This isn't the first time a pardon seemed to be inevitable. In April 2017, the Florida Senate passed a resolution that included a "heartfelt apology" to the families of the Groveland Four, admitted that their convictions "caused by the criminal justice's failure to protect their basic constitutional rights' and urged Scott Florida Gov. Rick Scott to issue a pardon.
So far, Scott, who will become the junior senator of Florida after beating Democrat incumbent Sen. Bill Nelson in November, has so far refused to pardon the Groveland Four. But with the resurgence in support for a pardon from other state lawmakers, including DeSantis, the advocates and family of the Groveland Four are optimistic that a pardon will happen soon.
"I've always believed that the story of the Groveland Four was not a matter of right vs. left, but rather right vs. wrong," said Gilbert King, the author of the Pulitzer Prize-winning Devil in the Grove, which details the case and aftermath. "So I'm inspired by how politicians in Florida have come together, in a bipartisan manner, to recognize and correct the record of this gross injustice. This case has always been about 'Equal Justice Under Law,' which is a societal ideal that all Americans can agree on."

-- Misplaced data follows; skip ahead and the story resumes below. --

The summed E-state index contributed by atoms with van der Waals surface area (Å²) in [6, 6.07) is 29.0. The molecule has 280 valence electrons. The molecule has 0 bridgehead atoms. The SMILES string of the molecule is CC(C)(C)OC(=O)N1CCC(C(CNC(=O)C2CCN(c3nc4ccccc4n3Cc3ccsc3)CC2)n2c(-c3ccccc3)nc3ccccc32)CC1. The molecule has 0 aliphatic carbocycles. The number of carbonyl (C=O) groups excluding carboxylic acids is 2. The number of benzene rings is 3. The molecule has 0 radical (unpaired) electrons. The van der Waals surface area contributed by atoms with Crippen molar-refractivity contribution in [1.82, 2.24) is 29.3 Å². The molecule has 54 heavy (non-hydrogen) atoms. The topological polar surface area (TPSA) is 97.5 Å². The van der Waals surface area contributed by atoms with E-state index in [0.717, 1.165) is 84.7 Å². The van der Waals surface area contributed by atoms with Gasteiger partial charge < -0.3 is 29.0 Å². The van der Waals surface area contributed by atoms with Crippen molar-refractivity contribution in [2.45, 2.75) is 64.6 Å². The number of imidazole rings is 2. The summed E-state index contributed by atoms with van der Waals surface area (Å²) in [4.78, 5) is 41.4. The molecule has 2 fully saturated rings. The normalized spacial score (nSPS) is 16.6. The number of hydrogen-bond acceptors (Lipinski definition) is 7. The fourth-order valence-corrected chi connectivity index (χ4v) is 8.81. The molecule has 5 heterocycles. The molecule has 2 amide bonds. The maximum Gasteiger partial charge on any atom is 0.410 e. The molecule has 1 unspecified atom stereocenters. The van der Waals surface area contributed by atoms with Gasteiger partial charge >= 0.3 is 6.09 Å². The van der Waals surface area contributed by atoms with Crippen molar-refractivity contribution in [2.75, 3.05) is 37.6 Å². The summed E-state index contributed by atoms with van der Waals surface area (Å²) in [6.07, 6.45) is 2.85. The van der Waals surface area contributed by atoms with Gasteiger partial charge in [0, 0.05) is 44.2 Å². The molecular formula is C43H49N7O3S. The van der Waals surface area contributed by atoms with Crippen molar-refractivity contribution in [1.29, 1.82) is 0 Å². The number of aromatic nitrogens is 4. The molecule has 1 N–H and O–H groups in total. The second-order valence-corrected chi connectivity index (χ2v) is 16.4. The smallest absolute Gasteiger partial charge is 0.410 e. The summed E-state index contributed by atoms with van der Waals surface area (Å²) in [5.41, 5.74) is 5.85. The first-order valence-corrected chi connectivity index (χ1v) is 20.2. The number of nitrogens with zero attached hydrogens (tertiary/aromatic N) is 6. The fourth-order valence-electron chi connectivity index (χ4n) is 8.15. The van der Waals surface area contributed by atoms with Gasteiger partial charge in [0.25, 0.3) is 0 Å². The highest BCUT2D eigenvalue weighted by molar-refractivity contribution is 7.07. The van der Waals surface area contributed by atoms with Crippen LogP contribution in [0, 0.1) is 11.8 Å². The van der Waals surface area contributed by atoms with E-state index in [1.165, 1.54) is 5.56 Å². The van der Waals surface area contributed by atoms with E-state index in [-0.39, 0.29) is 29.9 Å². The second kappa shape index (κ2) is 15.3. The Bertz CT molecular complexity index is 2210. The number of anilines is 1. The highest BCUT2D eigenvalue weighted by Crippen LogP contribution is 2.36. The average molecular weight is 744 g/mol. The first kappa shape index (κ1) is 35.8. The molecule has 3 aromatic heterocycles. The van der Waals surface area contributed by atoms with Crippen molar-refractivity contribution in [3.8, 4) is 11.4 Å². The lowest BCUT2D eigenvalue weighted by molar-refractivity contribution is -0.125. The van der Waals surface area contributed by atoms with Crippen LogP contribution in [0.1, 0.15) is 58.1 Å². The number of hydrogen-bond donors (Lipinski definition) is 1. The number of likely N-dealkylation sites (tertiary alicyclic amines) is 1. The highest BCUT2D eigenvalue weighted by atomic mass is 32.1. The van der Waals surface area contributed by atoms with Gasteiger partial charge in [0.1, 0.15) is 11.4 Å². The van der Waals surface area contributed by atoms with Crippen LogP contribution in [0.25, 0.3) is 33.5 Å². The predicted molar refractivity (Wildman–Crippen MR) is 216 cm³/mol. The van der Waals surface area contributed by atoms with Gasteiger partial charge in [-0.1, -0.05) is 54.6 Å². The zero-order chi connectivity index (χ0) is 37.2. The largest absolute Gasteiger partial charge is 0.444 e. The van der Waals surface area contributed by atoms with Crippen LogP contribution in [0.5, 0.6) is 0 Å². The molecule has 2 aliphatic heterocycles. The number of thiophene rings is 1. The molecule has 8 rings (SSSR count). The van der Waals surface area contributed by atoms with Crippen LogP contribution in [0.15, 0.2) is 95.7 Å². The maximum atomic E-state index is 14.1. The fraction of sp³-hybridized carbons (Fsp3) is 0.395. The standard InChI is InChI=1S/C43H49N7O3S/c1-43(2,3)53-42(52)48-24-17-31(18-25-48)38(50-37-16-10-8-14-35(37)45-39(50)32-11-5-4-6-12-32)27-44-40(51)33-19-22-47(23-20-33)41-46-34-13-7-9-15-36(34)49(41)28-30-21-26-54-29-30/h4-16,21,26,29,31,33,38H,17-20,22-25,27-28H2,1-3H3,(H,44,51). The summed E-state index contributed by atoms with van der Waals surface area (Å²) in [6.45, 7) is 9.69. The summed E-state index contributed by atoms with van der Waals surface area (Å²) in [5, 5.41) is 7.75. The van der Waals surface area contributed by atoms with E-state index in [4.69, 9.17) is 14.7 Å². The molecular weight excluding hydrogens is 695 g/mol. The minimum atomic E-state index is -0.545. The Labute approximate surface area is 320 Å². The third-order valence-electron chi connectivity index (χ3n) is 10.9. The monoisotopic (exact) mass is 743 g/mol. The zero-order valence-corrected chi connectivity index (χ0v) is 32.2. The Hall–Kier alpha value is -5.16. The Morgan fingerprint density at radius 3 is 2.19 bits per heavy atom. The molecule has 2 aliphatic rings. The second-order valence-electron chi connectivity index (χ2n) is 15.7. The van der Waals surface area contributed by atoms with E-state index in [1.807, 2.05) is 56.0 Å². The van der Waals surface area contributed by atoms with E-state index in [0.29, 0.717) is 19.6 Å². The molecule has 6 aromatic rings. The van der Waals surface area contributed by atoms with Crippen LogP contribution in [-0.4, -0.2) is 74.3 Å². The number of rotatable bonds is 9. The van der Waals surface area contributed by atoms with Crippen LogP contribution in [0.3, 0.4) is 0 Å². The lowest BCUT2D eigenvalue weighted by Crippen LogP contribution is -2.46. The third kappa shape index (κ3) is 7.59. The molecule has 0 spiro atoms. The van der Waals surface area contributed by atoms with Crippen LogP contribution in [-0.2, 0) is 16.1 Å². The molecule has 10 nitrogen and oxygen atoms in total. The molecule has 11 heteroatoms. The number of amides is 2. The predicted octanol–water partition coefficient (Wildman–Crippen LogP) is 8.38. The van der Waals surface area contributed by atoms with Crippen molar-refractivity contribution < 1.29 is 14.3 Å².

For the family of the Groveland Four, the potential for a pardon offers the opportunity for closure that has eluded several families for decades, causing deep pain that hurt too much to talk about.
'It rips your heart out as a child'
When Carol Crawley was born, her father, Charles Greenlee, had just begun serving a life sentence.
"If you're a child and you're with your friends and they're with their families, their fathers and they're doing things together and you're constantly asked, 'Where's your father? Is he coming?'" Crawley said. "You as a child have to answer that question. And then when you get older and the question is still being asked and now you understand what rape means. Good Lord, it rips your heart out as a child."
Crawley said the experience made her withdraw within herself out of shame and anger.